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All You Need To Know About Abdominal aortic aneurysm.

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Overview

An abdominal aortic aneurysm is an enlarged area in the

lower part of the major vessel that supplies blood to the

body (aorta). The aorta runs from your heart through the

center of your chest and abdomen.

The aorta is the largest blood vessel in the body, so a

ruptured abdominal aortic aneurysm can cause life-

threatening bleeding.

Depending on the size of the aneurysm and how fast it's

growing, treatment varies from watchful waiting to

emergency surgery.

Symptoms

Abdominal aortic aneurysms often grow slowly without

symptoms, making them difficult to detect. Some

aneurysms never rupture. Many start small and stay small;

others expand over time, some quickly.

If you have an enlarging abdominal aortic aneurysm, you

might notice:

Deep, constant pain in your abdomen or on the side of

your abdomen

Back pain

A pulse near your bellybutton

When to see a doctor

If you have pain, especially if pain is sudden and severe,

seek immediate medical help.

Causes

Aneurysms can develop anywhere along the aorta, but

most aortic aneurysms occur in the part of your aorta

that's in your abdomen. A number of factors can play a

role in developing an aortic aneurysm, including:

Hardening of the arteries (atherosclerosis).

Atherosclerosis occurs when fat and other substances

build up on the lining of a blood vessel.

High blood pressure. High blood pressure can damage

and weaken the aorta's walls.

Blood vessel diseases.

These are diseases that cause blood vessels to become

inflamed.

Infection in the aorta. Rarely, a bacterial or fungal

infection might cause an abdominal aortic aneurysms.

Trauma. For example, being in a car accident can cause

an abdominal aortic aneurysms.

Risk factors

Abdominal aortic aneurysm risk factors include:

Tobacco use. Smoking is the strongest risk factor. It can

weaken the aortic walls, increasing the risk not only of

developing an aortic aneurysm, but of rupture. The longer

and more you smoke or chew tobacco, the greater the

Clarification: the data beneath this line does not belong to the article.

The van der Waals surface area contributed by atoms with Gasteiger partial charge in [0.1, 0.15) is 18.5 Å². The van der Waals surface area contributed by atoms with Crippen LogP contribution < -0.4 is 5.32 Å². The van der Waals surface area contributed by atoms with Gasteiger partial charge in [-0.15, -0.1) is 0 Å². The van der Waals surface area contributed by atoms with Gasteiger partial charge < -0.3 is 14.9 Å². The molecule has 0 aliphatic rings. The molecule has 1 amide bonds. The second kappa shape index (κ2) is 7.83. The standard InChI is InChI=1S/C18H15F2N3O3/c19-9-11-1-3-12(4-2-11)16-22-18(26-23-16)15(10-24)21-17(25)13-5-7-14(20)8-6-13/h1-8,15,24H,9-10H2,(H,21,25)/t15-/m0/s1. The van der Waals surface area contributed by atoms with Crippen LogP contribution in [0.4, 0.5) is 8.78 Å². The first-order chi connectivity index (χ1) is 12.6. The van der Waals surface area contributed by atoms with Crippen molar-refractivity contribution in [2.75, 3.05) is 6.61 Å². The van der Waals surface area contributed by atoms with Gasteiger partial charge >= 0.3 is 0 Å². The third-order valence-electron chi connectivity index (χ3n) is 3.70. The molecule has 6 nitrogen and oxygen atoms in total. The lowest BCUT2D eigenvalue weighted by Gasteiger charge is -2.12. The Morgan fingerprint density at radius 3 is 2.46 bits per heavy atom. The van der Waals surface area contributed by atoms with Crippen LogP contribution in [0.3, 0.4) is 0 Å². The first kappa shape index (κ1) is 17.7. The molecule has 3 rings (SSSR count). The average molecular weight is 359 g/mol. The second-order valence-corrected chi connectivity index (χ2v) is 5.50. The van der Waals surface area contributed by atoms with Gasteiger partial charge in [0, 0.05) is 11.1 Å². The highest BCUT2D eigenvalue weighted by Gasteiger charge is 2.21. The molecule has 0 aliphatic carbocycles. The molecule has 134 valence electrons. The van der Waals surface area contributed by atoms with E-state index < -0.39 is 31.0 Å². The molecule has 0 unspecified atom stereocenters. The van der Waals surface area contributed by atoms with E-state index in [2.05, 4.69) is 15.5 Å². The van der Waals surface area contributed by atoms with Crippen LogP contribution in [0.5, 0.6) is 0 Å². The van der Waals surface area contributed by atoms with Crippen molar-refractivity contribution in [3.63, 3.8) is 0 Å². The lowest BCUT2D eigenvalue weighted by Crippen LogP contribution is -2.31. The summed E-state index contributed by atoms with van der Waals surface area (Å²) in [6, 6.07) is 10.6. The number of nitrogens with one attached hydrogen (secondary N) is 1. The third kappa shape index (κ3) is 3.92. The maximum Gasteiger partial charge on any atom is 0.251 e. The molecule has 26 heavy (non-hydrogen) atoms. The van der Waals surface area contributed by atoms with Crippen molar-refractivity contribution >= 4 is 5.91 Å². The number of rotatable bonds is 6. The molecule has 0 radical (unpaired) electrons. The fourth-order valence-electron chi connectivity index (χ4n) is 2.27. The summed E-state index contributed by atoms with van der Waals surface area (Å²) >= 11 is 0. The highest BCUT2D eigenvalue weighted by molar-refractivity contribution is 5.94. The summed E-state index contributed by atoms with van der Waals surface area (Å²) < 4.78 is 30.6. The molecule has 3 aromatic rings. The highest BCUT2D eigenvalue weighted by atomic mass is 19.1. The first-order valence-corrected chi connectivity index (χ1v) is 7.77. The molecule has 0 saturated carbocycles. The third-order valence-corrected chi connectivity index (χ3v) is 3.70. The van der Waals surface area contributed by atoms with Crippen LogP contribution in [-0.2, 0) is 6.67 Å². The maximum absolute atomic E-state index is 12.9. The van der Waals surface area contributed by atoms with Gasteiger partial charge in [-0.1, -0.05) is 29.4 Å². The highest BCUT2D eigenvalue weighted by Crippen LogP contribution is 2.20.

chances of developing an aortic aneurysm.

Age. These aneurysms occur most often in people age 65

and older.

Being male. Men develop abdominal aortic aneurysms

much more often than women do.

Being white. People who are white are at higher risk of

abdominal aortic aneurysms.

Family history. Having a family history of abdominal aortic

aneurysms increases your risk of having the condition.

Other aneurysms. Having an aneurysm in another large

blood vessel, such as the artery behind the knee or the

aorta in the chest, might increase your risk of an

abdominal aortic aneurysm.

Complications

Tears in one or more of the layers of the wall of the aorta

(aortic dissection) or a ruptured aneurysm are the main

complications. A rupture can cause life-threatening

internal bleeding. In general, the larger the aneurysm and

the faster it grows, the greater the risk of rupture.

Signs and symptoms that your aortic aneurysm has

ruptured can include:

Sudden, intense and persistent abdominal or back pain,

which can be described as a tearing sensation

Low blood pressure

Fast pulse

Aortic aneurysms also put you at risk of developing blood

clots in the area. If a blood clot breaks loose from the

inside wall of an aneurysm and blocks a blood vessel

elsewhere in your body, it can cause pain or block the

blood flow to the legs, toes, kidneys or abdominal organs.

Prevention

To prevent an aortic aneurysm or keep an aortic aneurysm

from worsening, do the following:

Don't use tobacco products. Quit smoking or chewing

tobacco and avoid secondhand smoke.

Eat a healthy diet. Focus on eating a variety of fruits and

vegetables, whole grains, poultry, fish and low-fat dairy

products. Avoid saturated fat, trans fats and limit salt.

Keep your blood pressure and cholesterol under control. If

your doctor has prescribed medications, take them as

instructed.

Get regular exercise. Try to get at least 150 minutes a

week of moderate aerobic activity. If you haven't been

active, start slowly and build up. Talk to your doctor about

what kinds of activities are right for you.

If you're at risk of an aortic aneurysm, your doctor might

recommend other measures, such as medications to

lower your blood pressure and relieve stress on weakened

arteries.

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